We leave the doctor's office, and I am very upset, and we're rushing to get to the transport on time, and then, just then, Bob's wheelchair front wheel gets stuck in the elevator door. You know, the little open space on the floor where the elevator door closes? His front wheel gets stuck in that, and I'm trying to pushing him through and damn doors are closing on us! GA! So here we are, both Bob and I screaming "Help!" and finally a security guard comes to the rescue. The guard has the gaul to tell me to "back the wheelchair" into the elevator from now on, then I wont have this problem, but um, the reason he's coming out front forward is because I backed him in upstairs and there was no room in this tiny elevator to turn the chair around.... grrr...

So the next day, I am back on the phone with the insurance company for nearly two hours, talking to various people, because no one seems to know the answer to my problem. Finally, I do get connected to someone who tells me that if the doctor orders a home draw from home health care and rehab, well that's the doctor's discretion (not the nurse's) and they will cover it.... Jeepers, and thank-you-very-much, and I hope she is right. So, I finally get it all set in motion, a home care account set up for Bob and request for referral sent to the doctor and I call that nurse who put a kabosh on the home care referral and tell the insurance says we can do this....and we'll see what happens after the 1st....

And I won't even tell you about-- how I've been trying order a new mattress overlay for Bob's bed and having been trying to order this darn thing since September. He needs the overlay to prevent bedsores, but his bed is a "tall" hospital bed and no one seems to carry a "tall" overlay, or I should say, the companies that take his insurance do not seem to carry the "tall" overlay. Every time I think I've found the right overlay, they either deliver one the wrong size and I have to send it back or they call me to tell me there some darn reason they cannot get it in. I am on my sixth medical supply company, who is now trying to special order one for us....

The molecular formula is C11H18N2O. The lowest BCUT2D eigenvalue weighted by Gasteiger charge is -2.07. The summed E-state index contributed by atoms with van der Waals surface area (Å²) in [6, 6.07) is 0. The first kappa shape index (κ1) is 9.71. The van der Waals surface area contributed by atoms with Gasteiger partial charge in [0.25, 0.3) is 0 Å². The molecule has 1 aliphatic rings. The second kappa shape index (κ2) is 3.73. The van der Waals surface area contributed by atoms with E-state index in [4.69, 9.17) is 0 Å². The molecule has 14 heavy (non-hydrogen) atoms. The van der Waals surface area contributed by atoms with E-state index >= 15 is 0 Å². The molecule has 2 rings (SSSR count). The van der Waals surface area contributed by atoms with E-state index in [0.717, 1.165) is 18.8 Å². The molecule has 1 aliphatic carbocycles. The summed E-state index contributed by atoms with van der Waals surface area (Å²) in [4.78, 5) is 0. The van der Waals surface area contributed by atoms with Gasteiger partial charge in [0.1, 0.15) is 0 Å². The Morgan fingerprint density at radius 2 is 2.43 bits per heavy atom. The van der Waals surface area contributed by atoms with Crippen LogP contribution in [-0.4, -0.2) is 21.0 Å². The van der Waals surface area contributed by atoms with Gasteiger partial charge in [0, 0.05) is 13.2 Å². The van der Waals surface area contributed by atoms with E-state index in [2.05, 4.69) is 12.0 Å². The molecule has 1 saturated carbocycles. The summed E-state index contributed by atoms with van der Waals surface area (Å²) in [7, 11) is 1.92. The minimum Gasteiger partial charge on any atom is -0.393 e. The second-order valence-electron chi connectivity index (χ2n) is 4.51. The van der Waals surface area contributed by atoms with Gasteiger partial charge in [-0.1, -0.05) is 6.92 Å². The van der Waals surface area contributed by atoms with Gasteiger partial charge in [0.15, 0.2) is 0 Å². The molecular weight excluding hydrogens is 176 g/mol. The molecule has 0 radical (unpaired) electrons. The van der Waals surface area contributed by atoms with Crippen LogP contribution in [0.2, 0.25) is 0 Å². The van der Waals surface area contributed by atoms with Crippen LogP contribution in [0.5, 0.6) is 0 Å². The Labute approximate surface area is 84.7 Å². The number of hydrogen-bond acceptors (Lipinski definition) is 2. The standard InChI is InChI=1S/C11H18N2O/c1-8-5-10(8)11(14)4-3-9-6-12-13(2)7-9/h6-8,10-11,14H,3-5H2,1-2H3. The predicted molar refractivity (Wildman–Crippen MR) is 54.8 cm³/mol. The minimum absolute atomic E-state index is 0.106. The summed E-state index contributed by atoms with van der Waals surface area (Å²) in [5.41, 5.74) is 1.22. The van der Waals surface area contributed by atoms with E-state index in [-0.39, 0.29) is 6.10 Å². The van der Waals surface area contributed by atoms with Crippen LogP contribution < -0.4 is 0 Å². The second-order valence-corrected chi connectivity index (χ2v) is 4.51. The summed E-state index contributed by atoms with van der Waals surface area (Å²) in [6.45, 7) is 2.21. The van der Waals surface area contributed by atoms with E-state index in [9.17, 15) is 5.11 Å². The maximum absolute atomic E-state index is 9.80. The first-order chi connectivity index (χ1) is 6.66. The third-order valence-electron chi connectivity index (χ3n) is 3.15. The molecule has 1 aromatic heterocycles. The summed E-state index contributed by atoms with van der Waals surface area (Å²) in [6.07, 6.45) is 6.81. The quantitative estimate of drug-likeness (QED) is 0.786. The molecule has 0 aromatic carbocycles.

Or about spending a week filling out government "recertification" forms for the end of the year...

Or about trying to order some medical supplies on-line and the "checkout" keeps telling me my zip code is wrong and throwing me back into my "shopping cart"...

Or about trying to e-mail some attachments to the attorney and my browser keeps failing...

Or that I still need to fill out a new financial aid application for 2013 so that Bob's rehab co-pays will be hopefully covered again...

And add all this on top of what I normally do. And everyone else is out there preparing for the holidays, while I'm just trying to keep Bob's care continuing into the New Year.

I will tell you this: I need a raise! ha! And a new job title. "Caregiver" just doesn't cut it. How about Care Coordinator? Or Medical Manager? Or Master Juggler of the Universe? Or.... ? Any ideas?

Saturday, December 15, 2012

And--- We're Off!

Yesterday, the hospital was served with a "90 Day Notice of Intent to Sue". This legal document is about 65 pages long and outlines our case against the hospital, describes the events of that fateful night and includes affidavits of two expert witnesses, one of which is an ICU nurse who testifies to the negligence of the ICU nurses; the other is a vascular surgeon who testifies that if the nurse had notified a doctor at the onset of Bob's stroke symptoms (instead of 11 hours later) and if Bob had been taken back to surgery within 1-2 hours (instead of 12-13 hours later) that Bob would not have suffered any "long-term neurological deficits".

At this time, the hospital has 90 days to respond, at which point they can agree to proceed to a settlement, or they can deny any wrongdoing and the lawsuit will be formally filed and we will proceed to a jury trial.

All I can say is, phew! It's taken a long time, not to mention more than a few frazzled nerves on my part, to get this far and I am glad the gate is finally open, the ball is finally rolling.